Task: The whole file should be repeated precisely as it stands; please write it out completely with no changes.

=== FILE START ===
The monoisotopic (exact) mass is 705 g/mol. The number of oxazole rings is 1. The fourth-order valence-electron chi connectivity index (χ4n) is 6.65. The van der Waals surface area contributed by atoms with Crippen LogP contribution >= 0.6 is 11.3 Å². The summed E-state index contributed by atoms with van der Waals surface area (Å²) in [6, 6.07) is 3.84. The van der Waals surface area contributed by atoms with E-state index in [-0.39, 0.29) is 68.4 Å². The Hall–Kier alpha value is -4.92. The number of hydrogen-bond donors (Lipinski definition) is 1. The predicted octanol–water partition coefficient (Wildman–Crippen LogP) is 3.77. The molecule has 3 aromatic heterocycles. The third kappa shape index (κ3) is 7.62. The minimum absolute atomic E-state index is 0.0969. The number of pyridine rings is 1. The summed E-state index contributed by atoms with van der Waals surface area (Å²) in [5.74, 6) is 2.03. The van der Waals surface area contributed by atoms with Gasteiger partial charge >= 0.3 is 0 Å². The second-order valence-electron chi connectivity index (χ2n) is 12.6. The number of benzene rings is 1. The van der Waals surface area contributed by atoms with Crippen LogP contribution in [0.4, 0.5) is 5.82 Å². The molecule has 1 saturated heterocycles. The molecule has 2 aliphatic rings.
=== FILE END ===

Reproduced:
The monoisotopic (exact) mass is 705 g/mol. The number of oxazole rings is 1. The fourth-order valence-electron chi connectivity index (χ4n) is 6.65. The van der Waals surface area contributed by atoms with Crippen LogP contribution >= 0.6 is 11.3 Å². The summed E-state index contributed by atoms with van der Waals surface area (Å²) in [6, 6.07) is 3.84. The van der Waals surface area contributed by atoms with E-state index in [-0.39, 0.29) is 68.4 Å². The Hall–Kier alpha value is -4.92. The number of hydrogen-bond donors (Lipinski definition) is 1. The predicted octanol–water partition coefficient (Wildman–Crippen LogP) is 3.77. The molecule has 3 aromatic heterocycles. The third kappa shape index (κ3) is 7.62. The minimum absolute atomic E-state index is 0.0969. The number of pyridine rings is 1. The summed E-state index contributed by atoms with van der Waals surface area (Å²) in [5.74, 6) is 2.03. The van der Waals surface area contributed by atoms with Gasteiger partial charge >= 0.3 is 0 Å². The second-order valence-electron chi connectivity index (χ2n) is 12.6. The number of benzene rings is 1. The van der Waals surface area contributed by atoms with Crippen LogP contribution in [0.4, 0.5) is 5.82 Å². The molecule has 1 saturated heterocycles. The molecule has 2 aliphatic rings.